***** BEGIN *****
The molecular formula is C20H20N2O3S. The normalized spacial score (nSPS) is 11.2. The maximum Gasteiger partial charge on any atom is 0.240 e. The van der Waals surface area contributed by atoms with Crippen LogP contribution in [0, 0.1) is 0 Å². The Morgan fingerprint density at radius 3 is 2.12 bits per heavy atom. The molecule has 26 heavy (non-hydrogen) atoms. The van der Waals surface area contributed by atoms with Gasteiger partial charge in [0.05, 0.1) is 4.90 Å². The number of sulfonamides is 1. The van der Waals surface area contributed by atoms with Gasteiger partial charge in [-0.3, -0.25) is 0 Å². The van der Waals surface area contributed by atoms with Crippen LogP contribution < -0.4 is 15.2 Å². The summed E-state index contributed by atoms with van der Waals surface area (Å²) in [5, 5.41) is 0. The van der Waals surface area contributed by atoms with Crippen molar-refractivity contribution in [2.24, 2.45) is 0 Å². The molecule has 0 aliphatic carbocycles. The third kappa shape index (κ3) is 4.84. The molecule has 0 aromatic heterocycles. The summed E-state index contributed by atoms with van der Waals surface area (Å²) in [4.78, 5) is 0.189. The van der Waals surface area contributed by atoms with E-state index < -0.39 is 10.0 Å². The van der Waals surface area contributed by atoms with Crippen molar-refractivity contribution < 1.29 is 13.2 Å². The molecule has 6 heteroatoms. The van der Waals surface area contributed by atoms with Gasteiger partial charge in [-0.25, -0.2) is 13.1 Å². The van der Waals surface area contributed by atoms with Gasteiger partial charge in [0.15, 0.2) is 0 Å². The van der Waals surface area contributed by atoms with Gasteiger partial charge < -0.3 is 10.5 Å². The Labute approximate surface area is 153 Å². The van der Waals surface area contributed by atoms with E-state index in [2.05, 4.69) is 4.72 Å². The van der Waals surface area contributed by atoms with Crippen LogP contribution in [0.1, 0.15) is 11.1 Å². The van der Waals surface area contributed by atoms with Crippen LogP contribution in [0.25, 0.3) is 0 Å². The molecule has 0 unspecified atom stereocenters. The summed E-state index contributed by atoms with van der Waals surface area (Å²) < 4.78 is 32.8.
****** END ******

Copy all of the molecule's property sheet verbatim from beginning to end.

The molecular formula is C20H20N2O3S. The normalized spacial score (nSPS) is 11.2. The maximum Gasteiger partial charge on any atom is 0.240 e. The van der Waals surface area contributed by atoms with Crippen LogP contribution in [0, 0.1) is 0 Å². The Morgan fingerprint density at radius 3 is 2.12 bits per heavy atom. The molecule has 26 heavy (non-hydrogen) atoms. The van der Waals surface area contributed by atoms with Gasteiger partial charge in [0.05, 0.1) is 4.90 Å². The number of sulfonamides is 1. The van der Waals surface area contributed by atoms with Gasteiger partial charge in [-0.3, -0.25) is 0 Å². The van der Waals surface area contributed by atoms with Crippen LogP contribution < -0.4 is 15.2 Å². The summed E-state index contributed by atoms with van der Waals surface area (Å²) in [5, 5.41) is 0. The van der Waals surface area contributed by atoms with Crippen molar-refractivity contribution in [2.24, 2.45) is 0 Å². The molecule has 0 aliphatic carbocycles. The third kappa shape index (κ3) is 4.84. The molecule has 0 aromatic heterocycles. The summed E-state index contributed by atoms with van der Waals surface area (Å²) in [4.78, 5) is 0.189. The van der Waals surface area contributed by atoms with E-state index < -0.39 is 10.0 Å². The van der Waals surface area contributed by atoms with Crippen molar-refractivity contribution < 1.29 is 13.2 Å². The molecule has 6 heteroatoms. The van der Waals surface area contributed by atoms with Gasteiger partial charge in [-0.25, -0.2) is 13.1 Å². The van der Waals surface area contributed by atoms with Gasteiger partial charge in [0.15, 0.2) is 0 Å². The van der Waals surface area contributed by atoms with Gasteiger partial charge < -0.3 is 10.5 Å². The Labute approximate surface area is 153 Å². The van der Waals surface area contributed by atoms with E-state index in [2.05, 4.69) is 4.72 Å². The van der Waals surface area contributed by atoms with Crippen LogP contribution in [0.1, 0.15) is 11.1 Å². The van der Waals surface area contributed by atoms with Crippen LogP contribution in [0.25, 0.3) is 0 Å². The molecule has 0 unspecified atom stereocenters. The summed E-state index contributed by atoms with van der Waals surface area (Å²) < 4.78 is 32.8.